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Wakesurf Buying Guide

Wake surfing is one of today’s fastest growing watersports and once you get out there, you will know why!



Board size is slightly dependent on the size of the rider, however, a bigger determining factor is actually the size of your wave. If you are throwing a big enough wave, there is no such thing as a board that is too small for you. When your wave gets bigger, more water is pushing on your board, making the board go faster, have less drag and keep you in the pocket.

The smaller the board is, the more maneuverability you will have. For surface spins and wakeskate style tricks, such as shove-its, a smaller board is better and more versatile.

The bigger your board, the easier it will be to surf without the rope. Since a bigger board has more surface area, it will be more buoyant and you will not need as big of a wave as you would to surf on a smaller shape. A bigger board will also be more stable for the rider.


There are many different shapes of wake surf boards. Shape is 100% a preference and is determined by what you are trying to do on a wake surf board.

A surf shape has a more directional feel and has more rocker towards the nose of the board which gives the board better reaction off the wave. These boards are generally geared towards bottom turns, slashing the wave, building speed and skying airs. Surf style boards usually have pointy noses. Tail shapes and fin patterns will vary and be discussed below.

A skim shape is more symmetric and has less from tip to tail (they look like skim boards). These boards may have fins on both the tip and tail and can be ridden either way. They are generally geared towards surface spins and skate style tricks such as shove-its. Skim style boards usually have rounder noses and rounded or pointy tails.


There are many different tail shapes and they are all designed to react in different ways. 










                                 Tail Shapes


This is designed for maximum traction and control on the wave. Pin tails have the narrowest width of all the tails. Less width minimizes the tail's surface area allowing you to sink and dig into the water causing the board to track and maintain direction. Notice the shape is a straighter curved line that converges to a point, thus called the pin tail. This design gives you maximum water flow without any abrupt release for better hold. Pintails are ideal for steep wakes where traction is more important than manueverablity.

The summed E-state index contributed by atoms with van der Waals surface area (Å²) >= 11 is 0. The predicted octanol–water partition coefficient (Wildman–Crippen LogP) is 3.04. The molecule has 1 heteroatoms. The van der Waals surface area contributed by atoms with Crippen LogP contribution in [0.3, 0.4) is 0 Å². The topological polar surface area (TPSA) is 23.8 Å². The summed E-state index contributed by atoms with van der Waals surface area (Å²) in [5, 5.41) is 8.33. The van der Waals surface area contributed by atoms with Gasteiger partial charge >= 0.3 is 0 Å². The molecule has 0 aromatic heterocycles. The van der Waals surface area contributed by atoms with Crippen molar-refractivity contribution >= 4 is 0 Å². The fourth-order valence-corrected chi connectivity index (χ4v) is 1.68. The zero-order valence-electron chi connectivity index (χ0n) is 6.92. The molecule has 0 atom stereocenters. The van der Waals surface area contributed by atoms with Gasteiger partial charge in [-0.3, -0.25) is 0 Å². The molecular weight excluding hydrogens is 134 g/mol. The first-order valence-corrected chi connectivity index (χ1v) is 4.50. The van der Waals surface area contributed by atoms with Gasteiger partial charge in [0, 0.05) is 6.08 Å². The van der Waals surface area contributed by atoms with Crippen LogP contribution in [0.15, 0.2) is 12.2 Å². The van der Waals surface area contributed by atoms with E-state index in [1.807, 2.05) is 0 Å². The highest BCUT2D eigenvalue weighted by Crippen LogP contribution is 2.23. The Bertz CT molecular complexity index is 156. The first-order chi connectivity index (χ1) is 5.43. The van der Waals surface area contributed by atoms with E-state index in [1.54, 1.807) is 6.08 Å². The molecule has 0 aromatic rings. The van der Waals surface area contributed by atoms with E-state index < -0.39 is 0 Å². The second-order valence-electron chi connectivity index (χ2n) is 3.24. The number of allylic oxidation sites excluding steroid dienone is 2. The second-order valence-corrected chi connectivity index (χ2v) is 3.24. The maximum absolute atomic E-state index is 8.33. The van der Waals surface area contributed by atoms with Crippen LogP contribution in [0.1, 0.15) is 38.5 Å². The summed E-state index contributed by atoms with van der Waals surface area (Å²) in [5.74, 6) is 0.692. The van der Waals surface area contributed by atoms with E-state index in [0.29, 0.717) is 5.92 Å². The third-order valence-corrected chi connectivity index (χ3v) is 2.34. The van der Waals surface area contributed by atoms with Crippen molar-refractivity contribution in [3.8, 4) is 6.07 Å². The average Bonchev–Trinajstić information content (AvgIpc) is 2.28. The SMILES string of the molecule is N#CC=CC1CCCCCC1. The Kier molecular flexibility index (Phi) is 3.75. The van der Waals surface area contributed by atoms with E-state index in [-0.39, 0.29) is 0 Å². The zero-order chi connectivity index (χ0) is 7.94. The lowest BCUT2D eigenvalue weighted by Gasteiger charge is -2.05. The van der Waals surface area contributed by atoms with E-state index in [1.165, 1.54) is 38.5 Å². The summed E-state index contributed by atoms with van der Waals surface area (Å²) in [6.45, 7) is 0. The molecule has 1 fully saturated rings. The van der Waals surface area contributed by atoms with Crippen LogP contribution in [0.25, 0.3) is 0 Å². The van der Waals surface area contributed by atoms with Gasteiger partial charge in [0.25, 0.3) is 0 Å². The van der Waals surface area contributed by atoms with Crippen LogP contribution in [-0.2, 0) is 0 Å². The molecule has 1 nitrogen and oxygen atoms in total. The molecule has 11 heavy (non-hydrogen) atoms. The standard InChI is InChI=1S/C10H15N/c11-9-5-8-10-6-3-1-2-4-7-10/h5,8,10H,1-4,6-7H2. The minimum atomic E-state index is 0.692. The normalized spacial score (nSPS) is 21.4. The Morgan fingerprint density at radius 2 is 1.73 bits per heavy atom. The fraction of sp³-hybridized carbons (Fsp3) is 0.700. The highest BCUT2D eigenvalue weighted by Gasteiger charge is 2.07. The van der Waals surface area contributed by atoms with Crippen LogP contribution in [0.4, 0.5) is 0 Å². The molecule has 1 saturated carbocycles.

This shape is similar to a pin tail because it allows water to wrap around its contour for better traction. It is more versatile with more width than the pin tail. The added width increases the surface area and results in more lift. More lift allows the board to be looser and break free from the water easier than its pin tail counterpart. With the curve shape you should expect smoother, slower, more drawn out turns.

Notice the shape of a swallow tail resembles two miniature pin tails joined together side-by-side. Its design is similar to the pintail in that the two points will give the board more hold and traction. The upside down vee that is cut out of the tail allows for bite and control when the board is going in and out of turns. Notice the shape allows for a much wider tail and larger surface area, making it easier to maintain speeds in softer parts of the wave. This is more ideal for smaller waves. The wider and more pronounced the swallow tail, the stiffer it is in transition from rail to rail. When making radical changes in direction, the pin of one side has to disengage before the tail can reengage on the other pin to pivot.


 The square or block tail is the parent of all other tail designs. The square tail is wide and provides stability to a surfboard. The added surface area created by a square tail along with the added stability.



A single fin set up is one, usually long, fin set up towards the tail, in the center of the board. A single fin offers stability and traction and will result in smooth arcing, mellow turns and is a perfect set up for taking a sunset cruise on the way back to the dock.

The twin fin set up usually consists of two equally sized fins on each side of the tail, close to the edge of the board. This set up offers increased speed and maneuverability while also being more stable than a single fin. This board design also produces a looser board than a thruster.

A thruster fin pattern utalizes three (usually same sized) fins set up in a triangular pattern with the center fin closer to the tail of the board. A thruster set up combines the traction of a single fin with the manueverability and speed of a twin fin set up to create a hybrid feel that screams performance!

A quad fin pattern consists of basically two twin set ups. A quad pattern generates a lot of speed on the wave. Also, a quad pattern will have a looser, skatier feel on the water. This is because it lacks the back fin, which also acts as a tracking fin on thrusters. You may notice your quad is very responsive, but you may not always feel that you have complete control in the wave's face.